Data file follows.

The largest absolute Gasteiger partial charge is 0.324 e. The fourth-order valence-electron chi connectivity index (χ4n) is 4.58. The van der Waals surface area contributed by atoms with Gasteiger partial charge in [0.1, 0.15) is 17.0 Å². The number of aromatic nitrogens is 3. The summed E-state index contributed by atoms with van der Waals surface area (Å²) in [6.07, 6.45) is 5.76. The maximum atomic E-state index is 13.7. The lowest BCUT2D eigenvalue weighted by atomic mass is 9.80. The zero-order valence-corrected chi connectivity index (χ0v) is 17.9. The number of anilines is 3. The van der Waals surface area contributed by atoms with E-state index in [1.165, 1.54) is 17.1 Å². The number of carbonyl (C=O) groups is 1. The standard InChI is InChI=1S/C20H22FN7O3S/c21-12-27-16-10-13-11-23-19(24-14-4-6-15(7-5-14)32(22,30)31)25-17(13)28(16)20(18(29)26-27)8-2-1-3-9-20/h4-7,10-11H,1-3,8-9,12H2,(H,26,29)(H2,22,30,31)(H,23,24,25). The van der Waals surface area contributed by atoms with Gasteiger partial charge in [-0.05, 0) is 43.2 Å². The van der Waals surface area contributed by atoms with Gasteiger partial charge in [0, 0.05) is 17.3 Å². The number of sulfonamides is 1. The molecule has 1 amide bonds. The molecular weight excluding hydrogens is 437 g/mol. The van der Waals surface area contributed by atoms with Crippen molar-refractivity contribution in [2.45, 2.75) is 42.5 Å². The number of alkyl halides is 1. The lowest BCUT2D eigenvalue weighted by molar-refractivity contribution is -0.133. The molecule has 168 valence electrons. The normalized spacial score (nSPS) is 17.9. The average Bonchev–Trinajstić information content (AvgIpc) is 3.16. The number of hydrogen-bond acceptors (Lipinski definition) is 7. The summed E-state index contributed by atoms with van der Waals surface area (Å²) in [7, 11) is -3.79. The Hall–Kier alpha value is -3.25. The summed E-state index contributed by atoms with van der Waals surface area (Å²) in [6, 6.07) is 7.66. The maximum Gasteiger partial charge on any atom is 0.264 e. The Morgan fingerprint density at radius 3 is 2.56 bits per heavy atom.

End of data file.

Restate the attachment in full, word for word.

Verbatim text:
The largest absolute Gasteiger partial charge is 0.324 e. The fourth-order valence-electron chi connectivity index (χ4n) is 4.58. The van der Waals surface area contributed by atoms with Gasteiger partial charge in [0.1, 0.15) is 17.0 Å². The number of aromatic nitrogens is 3. The summed E-state index contributed by atoms with van der Waals surface area (Å²) in [6.07, 6.45) is 5.76. The maximum atomic E-state index is 13.7. The lowest BCUT2D eigenvalue weighted by atomic mass is 9.80. The zero-order valence-corrected chi connectivity index (χ0v) is 17.9. The number of anilines is 3. The van der Waals surface area contributed by atoms with E-state index in [1.165, 1.54) is 17.1 Å². The number of carbonyl (C=O) groups is 1. The standard InChI is InChI=1S/C20H22FN7O3S/c21-12-27-16-10-13-11-23-19(24-14-4-6-15(7-5-14)32(22,30)31)25-17(13)28(16)20(18(29)26-27)8-2-1-3-9-20/h4-7,10-11H,1-3,8-9,12H2,(H,26,29)(H2,22,30,31)(H,23,24,25). The van der Waals surface area contributed by atoms with Gasteiger partial charge in [-0.05, 0) is 43.2 Å². The van der Waals surface area contributed by atoms with Gasteiger partial charge in [0, 0.05) is 17.3 Å². The number of sulfonamides is 1. The molecule has 1 amide bonds. The molecular weight excluding hydrogens is 437 g/mol. The van der Waals surface area contributed by atoms with Crippen molar-refractivity contribution in [2.45, 2.75) is 42.5 Å². The number of alkyl halides is 1. The lowest BCUT2D eigenvalue weighted by molar-refractivity contribution is -0.133. The molecule has 168 valence electrons. The normalized spacial score (nSPS) is 17.9. The average Bonchev–Trinajstić information content (AvgIpc) is 3.16. The number of hydrogen-bond acceptors (Lipinski definition) is 7. The summed E-state index contributed by atoms with van der Waals surface area (Å²) in [7, 11) is -3.79. The Hall–Kier alpha value is -3.25. The summed E-state index contributed by atoms with van der Waals surface area (Å²) in [6, 6.07) is 7.66. The maximum Gasteiger partial charge on any atom is 0.264 e. The Morgan fingerprint density at radius 3 is 2.56 bits per heavy atom.